As one might expect, obstructive sleep apnea also interferes with the sleep cycle. In 2002, Ip et al. showed that obstructive sleep apnea is also associated with insulin resistance, and that the fasting insulin level and insulin resistance both increased as the hourly number of apnea (no breathing) or hypopnea (very shallow breathing) episodes increased. Patients with obstructive sleep apnea have increased sympathetic (fight or flight) activity when they are awake as well as when they are asleep. The sympathetic hormone epinephrine causes glucose release and glucose synthesis, and its ongoing presence in people with obstructive sleep apnea could account for at least part of their observed increased in insulin resistance.

With all of that in mind, here are some suggestions for those who would like to do something about chronic sleep problems:
  • If you aren't reserving enough time for sleep, remember Benjamin Franklin. "Early to bed and early to rise makes a man healthy, wealthy, and insulin-sensitive." (I might have made up that last part.)

  • If you are having trouble sleeping, you may wish to consult this list of suggestions from the University of Maryland: Sleep Hygiene: Helpful Hints to Help You Sleep.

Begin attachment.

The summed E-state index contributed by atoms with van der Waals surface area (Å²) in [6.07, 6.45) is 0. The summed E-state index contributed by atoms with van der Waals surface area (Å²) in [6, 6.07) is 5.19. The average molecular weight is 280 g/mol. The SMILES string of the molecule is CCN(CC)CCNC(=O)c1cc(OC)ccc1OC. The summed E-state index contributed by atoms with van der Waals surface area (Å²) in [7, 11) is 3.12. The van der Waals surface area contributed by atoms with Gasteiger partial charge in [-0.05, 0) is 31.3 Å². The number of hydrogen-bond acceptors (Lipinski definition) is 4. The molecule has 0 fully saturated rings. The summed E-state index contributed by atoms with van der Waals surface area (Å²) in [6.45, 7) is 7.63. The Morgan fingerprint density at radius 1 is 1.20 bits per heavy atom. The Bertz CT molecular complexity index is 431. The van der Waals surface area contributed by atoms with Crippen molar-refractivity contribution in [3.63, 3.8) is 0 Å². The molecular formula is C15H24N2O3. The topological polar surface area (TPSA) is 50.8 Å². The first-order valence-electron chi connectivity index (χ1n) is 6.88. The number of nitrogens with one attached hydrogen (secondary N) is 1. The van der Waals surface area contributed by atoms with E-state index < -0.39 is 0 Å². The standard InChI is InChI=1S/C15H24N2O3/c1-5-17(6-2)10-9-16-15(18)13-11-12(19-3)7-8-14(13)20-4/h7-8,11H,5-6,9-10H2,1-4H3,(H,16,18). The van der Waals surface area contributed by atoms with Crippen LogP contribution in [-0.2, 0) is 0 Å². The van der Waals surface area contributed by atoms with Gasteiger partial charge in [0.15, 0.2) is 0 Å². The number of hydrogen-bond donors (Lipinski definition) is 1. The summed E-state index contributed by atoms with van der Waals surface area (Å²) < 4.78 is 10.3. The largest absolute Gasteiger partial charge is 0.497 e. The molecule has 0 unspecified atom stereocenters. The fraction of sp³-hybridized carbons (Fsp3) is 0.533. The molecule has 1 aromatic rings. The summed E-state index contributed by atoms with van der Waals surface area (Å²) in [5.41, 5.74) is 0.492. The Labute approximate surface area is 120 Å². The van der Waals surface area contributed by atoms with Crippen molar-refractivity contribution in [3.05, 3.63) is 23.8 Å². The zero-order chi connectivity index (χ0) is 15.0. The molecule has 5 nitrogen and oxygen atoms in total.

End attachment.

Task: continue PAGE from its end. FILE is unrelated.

• If you have obstructive sleep apnea, there are several possible approaches including weight loss, oral appliances, continuous positive airway pressure (CPAP), and even surgery. Here is a discussion of some of the options from the Mayo Clinic.
Insulin resistance. It's not just the result of a high-carb diet. Who knew?


Anonymous said...

yawwwn, stretch. taking a nap this afternoon for sure.

sad how in cultures where they always took siestas in the afternoon, they are starting to let that go and get westernized.

i think daily naps are critical to some!

Stargazey said...

I agree completely, Rachel! And just to back up our preconceived ideas, here is an article that didn't make it into the blog post: Daytime napping after a night of sleep loss decreases sleepiness,
improves performance, and causes beneficial changes in cortisol
and interleukin-6 secretion

Unknown said...

Again a right on post to be forwarded to multiple of friends I would like to influence to make better food choices.

Prevent sleep apnea, one more reason to lower carbohydrates, control weight to live a healthy life style. I have many friends who either have been diagnosed with sleep apnea or have all the symptoms. All of them are obese, five of them are also diagnosed diabetics. Only one of them even attempts to reduce carbohydrates, most of them have told me they will not even consider giving up carbohydrates.

Stargazey said...

Thanks for the encouraging words, Stormycatalyst. I hope that, sooner or later, your friends will decide to jump in with the rest of us and start to enjoy the benfits of the low-carb lifestyle!

Jade said...

Very interesting article.